Detractors stay silent as Jerry Kill proved them wrong

By all accounts, Jerry Kill is far too nice of a guy to say what must be said to those dunderheads in Minnesota who last year declared someone with an illness can’t be a college football coach.

Kill, the coach of the University of Minnesota, has epilepsy and after he had a fourth seizure on the sidelines a year ago, the sportswriters who probably know nothing about epilepsy called for him to be fired.

We’re looking at you, Jim Souhan of the Star Tribune.

The face of your program can’t belong to someone who may be rushed to the hospital at any moment of any game, or practice, or news conference. No one who buys a ticket to TCF Bank Stadium should be rewarded with the sight of a middle-aged man writhing on the ground. This is not how you compete for sought-after players and entertainment dollars.

It can’t?

Even those who admire him most can’t believe that he should keep coaching major college football after his latest episode. Either the stress of the job is further damaging his health, or his health was in such disrepair that he shouldn’t have been hired to coach in the Big Ten in the first place.

He shouldn’t have?

Kill is unable to fulfill his duties.

He is?

Kill was getting additional treatment for his illness at the time Souhan, a handful of radio sports talk hosts, and the fan boys who support them were declaring he was a lost cause and had to go.

Then there was Gregg Doyel, a columnist for CBS Sports.

That’s Jerry Kill’s job. But should it be? I’m not asking for him. Apparently he’s decided what’s best for him, and that’s his right.

But what about what’s best for everyone else?

And there’s Bob Kravitz of the Indianapolis Star, who rushed to Souhan’s defense.

Nobody is suggesting that an epileptic can’t pursue his or her dreams. But there are certain things you can’t do — like drive, which Kill can’t do — when you’re beset by this disease. Every week, Kill has players and coaches counting upon him to be there, to be healthy.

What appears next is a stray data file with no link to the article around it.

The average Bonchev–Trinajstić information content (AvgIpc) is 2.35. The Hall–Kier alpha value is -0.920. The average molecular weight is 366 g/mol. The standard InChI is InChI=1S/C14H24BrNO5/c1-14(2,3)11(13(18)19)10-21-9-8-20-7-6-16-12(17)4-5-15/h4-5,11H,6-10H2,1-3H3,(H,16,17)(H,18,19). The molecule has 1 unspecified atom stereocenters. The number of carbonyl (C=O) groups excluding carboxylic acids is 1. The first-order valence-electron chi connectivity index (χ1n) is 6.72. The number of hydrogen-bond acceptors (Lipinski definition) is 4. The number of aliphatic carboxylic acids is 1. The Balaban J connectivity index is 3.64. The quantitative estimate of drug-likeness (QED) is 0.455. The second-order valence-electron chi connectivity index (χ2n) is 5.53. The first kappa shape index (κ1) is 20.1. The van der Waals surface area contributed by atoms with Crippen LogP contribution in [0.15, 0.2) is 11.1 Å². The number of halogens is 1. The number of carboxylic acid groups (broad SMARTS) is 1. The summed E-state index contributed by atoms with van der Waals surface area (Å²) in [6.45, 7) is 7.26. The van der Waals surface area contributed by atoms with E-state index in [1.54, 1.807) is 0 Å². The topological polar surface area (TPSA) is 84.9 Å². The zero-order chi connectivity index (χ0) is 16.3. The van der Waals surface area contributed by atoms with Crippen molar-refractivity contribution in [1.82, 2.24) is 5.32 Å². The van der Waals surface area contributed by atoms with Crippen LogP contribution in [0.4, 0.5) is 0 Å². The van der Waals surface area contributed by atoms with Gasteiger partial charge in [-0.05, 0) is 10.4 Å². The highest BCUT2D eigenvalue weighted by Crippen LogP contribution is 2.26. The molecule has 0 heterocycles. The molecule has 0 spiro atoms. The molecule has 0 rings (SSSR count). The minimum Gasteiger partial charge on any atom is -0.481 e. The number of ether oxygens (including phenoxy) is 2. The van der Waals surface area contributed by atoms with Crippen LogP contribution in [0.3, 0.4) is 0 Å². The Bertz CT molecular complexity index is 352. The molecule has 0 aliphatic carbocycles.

Sadly, that hasn’t been the case, and likely won’t be the case in the future.

They can paint Souhan as the heavy here, but he’s only saying what needs to be said, what very few others in the media are willing to say for fear of being looked upon as insensitive or politically incorrect.

Yesterday, the University of Minnesota Gophers were rewarded for their outstanding season with an invitation to play in the Citrus Bowl, a New Year’s Day game.

Oh, by the way, that comes a week after Jerry Kill was named the Big Ten coach of the year.

Souhan, Doyel, Kravitz, the sports radio hosts, and most of the fanboys have had nothing to say since Kill proved them all wrong.

  • Gary F

    Kill also has lost weight over the last year and stopped drinking Diet Coke. He said he used to drink a lot of Diet Coke. Losing weight and cutting down on the caffeine is good for a guy with a high stress job, probably even better for a guy with epilepsy.

    I agree also that we can’t continue on with a coach having seizures on the field on game day. But Kill may have also taken this as a wake up call, and realized that things within his control were possibly causing things out of his control if he was going to reach the next level.

    Souhan should write an article on the new Jerry Kill.

    I’ve met the guy, I am a U of Mn alum, and I want the guy to be successful at the U of MN.

    • But the thing is, Kill wasn’t doing nothing about his illness. His docs were also tinkering with medication. Sometimes things take time. Sometimes we have to be a little patient.